Nawaz Sharif… will he be able to clear the mistrust?
The return of Nawaz Sharif as the Prime Minister of troubled state Pakistan is seen by political analysts as a good sign for the region. Even before he was sworn in as the Prime Minister for the third time in his chequered political career, Sharif has reached out to India, stating that he wants to end the mistrust which has been dogging India-Pakistan relations. That is indeed a good beginning.
But that is the political side of Pakistan. And Pakistan’s polity, however, democratically elected it may be, seemingly has never been free of military influence, if not domination.
While Sharif may want to iron out the issues between Pakistan and India, the military and also the non-state players, will not go along with his line of thinking and that seems to be clear. The fact that Sharif’s party garnered 118 of his 126 seats from the Punjab province and that the Pakistan People’s Party with 31 seats has been termed as a ‘Sindhi’ party. And Imran Khan’s 29 seats come from pockets of Khyber-Pakhtunkhwa, FATA and northern Punjab. The results reflect a fractured Pakistani society. And doing a balancing act for Sharif is not going to be easy.
Explaining the developments are two of our distinguished experts. First, in his analysis, Air Marshal (Retd) Anil Chopra traces the nature of Pakistan’s political and military structures and how the latter overrides most institutions. He has rightly pointed out that Sharif’s immediate concern should be to recover Pakistan from a debt-ridden economy and take decisive calls on terrorism. For that he has to strengthen civil supremacy over the Army. He has to positively engage with India.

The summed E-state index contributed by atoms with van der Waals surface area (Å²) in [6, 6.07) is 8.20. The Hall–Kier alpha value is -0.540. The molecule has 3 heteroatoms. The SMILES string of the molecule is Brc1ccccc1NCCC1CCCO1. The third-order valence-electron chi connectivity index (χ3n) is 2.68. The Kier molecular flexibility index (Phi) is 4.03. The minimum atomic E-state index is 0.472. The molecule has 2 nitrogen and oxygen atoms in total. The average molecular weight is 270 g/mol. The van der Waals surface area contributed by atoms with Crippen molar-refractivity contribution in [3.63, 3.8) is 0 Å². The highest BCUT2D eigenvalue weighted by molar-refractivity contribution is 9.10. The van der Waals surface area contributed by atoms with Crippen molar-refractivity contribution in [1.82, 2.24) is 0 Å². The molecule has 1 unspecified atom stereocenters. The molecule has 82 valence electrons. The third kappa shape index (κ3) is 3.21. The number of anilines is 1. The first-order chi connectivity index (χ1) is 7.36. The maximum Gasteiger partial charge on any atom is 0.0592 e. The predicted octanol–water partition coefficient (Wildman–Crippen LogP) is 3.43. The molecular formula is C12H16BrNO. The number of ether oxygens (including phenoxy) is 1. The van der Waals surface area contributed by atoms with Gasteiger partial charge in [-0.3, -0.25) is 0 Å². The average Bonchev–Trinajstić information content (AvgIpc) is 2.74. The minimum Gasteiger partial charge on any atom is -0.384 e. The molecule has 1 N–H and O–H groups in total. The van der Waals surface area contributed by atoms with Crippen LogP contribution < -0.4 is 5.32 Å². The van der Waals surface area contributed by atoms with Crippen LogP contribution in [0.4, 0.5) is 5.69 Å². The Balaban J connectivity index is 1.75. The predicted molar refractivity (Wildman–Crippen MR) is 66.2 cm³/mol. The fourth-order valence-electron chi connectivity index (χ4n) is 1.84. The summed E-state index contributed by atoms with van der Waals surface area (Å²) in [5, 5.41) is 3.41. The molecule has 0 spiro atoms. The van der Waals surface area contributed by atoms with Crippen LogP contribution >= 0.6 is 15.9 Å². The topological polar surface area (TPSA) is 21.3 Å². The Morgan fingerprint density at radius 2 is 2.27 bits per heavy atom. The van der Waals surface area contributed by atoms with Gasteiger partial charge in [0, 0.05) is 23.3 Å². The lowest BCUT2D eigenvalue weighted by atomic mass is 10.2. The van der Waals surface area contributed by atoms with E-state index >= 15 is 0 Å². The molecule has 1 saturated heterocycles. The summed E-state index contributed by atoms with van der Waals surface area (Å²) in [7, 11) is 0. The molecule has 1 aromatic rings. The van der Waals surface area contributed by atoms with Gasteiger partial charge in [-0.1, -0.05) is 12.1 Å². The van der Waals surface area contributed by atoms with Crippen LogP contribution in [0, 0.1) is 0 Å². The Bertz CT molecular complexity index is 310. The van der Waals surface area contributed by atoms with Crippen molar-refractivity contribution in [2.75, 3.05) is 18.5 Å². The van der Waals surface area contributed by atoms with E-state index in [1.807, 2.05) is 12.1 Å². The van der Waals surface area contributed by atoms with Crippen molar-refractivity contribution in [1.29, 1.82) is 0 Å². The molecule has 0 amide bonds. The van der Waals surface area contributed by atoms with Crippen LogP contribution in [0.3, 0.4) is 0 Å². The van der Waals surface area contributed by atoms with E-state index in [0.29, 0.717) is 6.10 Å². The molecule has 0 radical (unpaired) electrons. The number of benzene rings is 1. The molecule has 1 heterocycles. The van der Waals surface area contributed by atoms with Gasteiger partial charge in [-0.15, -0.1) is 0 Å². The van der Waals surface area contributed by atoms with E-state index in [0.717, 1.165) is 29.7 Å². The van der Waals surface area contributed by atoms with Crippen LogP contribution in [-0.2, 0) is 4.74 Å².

In his forthright column, Lt General (Retd) P.C. Katoch states if Sharif has the power and wants to truly have good relations with India, he should make the Inter-Services Intellignce (ISI) answerable to the Pakistani Parliament, control his military and dismantle the anti-India terrorist infrastructure in Pakistan. He could signal his sincerity by releasing all Indian military prisoners considering that India returned 93,000 Pakistan prisoners post 1971 War. Indeed, it is a tall order.
Moving away from Pakistan, we note that there is some headway in the contract negotiations with regard to the medium-multi role combat aircraft (MMRCA) deal with the Dassault Aviation. That the Ministry of Defence is hoping to wrap up negotiations and begin work on a draft agreement by August-September is welcome.
Continuing on acquisitions, the Indian Navy received the first of the eight Boeing P-8I long-range maritime reconnaissance and antisubmarine warfare aircraft which is expected to greatly enhance India’s maritime surveillance capability in the Indian Ocean region.
In this issue, we have an article on how military helicopters dominate the world helicopter market and what the top global manufacturers offer and how they are strategising to expand their reach.
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